Hebrew 0539 אמן ‘aman aw-man’
Greek 281. ἀμήν amen [am-ane’];

So we can see from the bible that beings or persons can be called Amen. In some Gnostic texts an angel is named as the Amen:   

 The Book of Baruch by Justin

When the father knowing nothing beforehand
saw that half-virgin Edem, he burned for her,
and he the father is called Elohim,
and Edem burned equally for Elohim. Their desire
drew them to a single union of love.
From this coupling the father seeded twelve angels
for himself through Edem.
The paternal angels are Michael, Amen, Baruch, Gabriel, Esaddaeus

 The Gospel of Thomas Saying 19: Jesus said, “Congratulations to the one who came into being before coming into being. If you become my disciples and pay attention to my sayings, these stones will serve you. For there are five trees in Paradise for you; they do not change, summer or winter, and their leaves do not fall. Whoever knows them will not taste death.” The Gospel of Thomas Saying 19:Saying 19 introduces the concept of becoming a disciple of Jesus and paying attention to His sayings to gain access to hidden knowledge.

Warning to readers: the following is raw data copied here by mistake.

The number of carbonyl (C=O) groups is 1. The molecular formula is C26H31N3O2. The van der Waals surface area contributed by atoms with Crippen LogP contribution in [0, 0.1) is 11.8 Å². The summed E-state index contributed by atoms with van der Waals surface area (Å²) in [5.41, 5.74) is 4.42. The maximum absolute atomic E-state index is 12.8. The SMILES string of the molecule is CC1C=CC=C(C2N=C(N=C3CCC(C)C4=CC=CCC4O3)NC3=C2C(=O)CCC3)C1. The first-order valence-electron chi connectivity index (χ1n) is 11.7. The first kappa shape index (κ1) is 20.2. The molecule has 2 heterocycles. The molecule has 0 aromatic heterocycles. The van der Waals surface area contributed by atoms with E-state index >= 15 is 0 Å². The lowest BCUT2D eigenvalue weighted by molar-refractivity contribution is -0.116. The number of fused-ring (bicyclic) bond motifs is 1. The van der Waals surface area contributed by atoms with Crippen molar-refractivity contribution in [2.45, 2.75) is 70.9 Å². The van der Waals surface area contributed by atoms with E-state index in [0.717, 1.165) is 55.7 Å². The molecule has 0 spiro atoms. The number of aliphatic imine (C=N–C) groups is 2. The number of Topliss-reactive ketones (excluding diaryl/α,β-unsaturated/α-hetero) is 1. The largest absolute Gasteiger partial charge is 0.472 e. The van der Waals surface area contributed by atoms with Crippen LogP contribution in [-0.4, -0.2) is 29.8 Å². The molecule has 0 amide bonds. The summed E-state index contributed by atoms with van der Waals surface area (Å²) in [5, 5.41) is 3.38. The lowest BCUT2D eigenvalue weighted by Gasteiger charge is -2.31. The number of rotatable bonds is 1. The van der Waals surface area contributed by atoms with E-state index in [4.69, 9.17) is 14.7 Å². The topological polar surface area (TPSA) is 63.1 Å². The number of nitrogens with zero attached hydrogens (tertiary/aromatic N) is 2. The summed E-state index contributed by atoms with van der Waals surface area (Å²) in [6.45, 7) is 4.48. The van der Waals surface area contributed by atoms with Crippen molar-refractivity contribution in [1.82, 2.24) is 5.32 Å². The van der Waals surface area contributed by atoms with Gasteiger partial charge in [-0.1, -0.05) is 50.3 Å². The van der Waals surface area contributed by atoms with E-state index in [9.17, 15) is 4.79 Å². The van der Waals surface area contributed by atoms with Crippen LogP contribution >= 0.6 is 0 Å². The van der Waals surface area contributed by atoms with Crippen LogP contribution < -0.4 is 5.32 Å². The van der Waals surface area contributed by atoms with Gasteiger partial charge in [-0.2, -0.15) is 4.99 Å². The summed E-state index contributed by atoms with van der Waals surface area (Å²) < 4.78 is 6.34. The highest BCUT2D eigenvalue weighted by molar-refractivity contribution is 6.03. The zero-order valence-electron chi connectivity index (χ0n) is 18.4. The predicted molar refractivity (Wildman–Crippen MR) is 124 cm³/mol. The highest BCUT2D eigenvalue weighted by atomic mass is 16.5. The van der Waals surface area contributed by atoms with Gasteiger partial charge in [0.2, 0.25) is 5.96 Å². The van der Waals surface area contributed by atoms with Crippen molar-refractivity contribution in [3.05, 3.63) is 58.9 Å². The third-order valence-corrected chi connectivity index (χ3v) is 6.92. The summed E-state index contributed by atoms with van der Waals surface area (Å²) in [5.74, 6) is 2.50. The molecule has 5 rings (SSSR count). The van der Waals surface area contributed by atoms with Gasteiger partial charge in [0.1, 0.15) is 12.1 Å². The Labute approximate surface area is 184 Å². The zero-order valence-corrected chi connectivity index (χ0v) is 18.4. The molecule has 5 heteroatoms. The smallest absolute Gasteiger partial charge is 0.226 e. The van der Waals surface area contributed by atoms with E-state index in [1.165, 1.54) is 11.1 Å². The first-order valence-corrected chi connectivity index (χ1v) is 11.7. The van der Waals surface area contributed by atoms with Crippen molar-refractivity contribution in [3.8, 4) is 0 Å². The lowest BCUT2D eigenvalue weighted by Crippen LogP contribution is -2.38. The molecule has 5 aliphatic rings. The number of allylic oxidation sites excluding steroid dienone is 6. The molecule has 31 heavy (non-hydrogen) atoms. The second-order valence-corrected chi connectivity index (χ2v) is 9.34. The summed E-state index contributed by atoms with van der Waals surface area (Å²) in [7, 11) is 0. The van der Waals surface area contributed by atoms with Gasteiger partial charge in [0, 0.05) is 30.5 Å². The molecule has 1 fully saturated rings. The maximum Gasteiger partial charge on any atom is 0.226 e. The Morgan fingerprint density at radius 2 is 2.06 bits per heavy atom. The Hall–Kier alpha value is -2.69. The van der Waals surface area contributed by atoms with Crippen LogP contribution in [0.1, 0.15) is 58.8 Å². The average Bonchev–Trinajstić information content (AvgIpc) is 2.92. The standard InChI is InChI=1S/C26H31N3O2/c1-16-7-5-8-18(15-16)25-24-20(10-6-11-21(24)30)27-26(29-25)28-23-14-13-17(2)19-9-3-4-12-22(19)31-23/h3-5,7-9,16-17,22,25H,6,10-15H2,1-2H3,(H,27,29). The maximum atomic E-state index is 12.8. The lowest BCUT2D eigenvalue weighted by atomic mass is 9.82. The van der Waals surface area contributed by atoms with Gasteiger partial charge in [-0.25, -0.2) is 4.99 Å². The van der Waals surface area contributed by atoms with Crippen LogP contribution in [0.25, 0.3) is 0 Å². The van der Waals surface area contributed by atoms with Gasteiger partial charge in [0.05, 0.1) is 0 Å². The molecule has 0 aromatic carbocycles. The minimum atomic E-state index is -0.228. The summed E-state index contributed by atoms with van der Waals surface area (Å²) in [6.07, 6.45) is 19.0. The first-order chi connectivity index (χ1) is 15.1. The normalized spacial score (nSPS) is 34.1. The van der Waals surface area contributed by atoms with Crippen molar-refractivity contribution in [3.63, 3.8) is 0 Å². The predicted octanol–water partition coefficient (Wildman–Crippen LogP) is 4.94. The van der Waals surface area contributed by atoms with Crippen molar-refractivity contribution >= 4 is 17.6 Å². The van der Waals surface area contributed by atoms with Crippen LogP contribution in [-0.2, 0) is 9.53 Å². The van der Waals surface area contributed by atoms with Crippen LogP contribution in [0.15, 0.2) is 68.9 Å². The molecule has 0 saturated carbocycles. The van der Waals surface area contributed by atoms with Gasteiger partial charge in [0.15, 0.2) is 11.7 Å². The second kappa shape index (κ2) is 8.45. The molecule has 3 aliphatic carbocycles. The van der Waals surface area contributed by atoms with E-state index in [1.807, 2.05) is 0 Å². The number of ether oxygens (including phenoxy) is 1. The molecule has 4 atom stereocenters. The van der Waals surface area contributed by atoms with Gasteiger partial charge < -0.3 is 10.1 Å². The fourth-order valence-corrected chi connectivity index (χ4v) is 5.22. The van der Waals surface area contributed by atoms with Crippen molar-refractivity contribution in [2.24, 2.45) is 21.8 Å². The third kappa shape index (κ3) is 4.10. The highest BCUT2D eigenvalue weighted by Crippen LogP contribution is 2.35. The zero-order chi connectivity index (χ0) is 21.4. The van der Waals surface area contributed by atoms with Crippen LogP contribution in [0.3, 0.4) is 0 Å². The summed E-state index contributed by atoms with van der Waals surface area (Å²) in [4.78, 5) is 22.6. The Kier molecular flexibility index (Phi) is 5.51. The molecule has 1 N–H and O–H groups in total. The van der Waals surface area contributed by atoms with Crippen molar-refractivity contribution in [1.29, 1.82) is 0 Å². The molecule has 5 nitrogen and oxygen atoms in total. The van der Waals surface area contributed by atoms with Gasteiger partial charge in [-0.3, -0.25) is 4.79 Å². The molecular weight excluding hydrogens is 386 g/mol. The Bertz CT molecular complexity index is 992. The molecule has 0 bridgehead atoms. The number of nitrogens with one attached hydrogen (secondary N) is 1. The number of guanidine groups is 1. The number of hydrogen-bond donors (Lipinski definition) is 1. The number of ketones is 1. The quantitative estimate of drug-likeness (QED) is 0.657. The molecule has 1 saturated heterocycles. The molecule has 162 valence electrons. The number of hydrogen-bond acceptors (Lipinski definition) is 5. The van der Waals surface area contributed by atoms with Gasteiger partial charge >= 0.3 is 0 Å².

It mentions five trees in Paradise that do not change with the seasons and whose leaves do not fall, promising that those who know them will not taste death.
The paternal angels, including Amen, Michael, Baruch, Gabriel, and Esaddaeus, are associated with these five trees in Paradise.

Surprisingly, the Gnostic landscape adds another layer of complexity to the concept of Amēns. In some Gnostic texts, an angel is identified as "Amen" (amen an angel of elohim). Take, for example, Justin's "Book of Baruch," where Amen is named among the paternal angels, a celestial hierarchy of divine beings.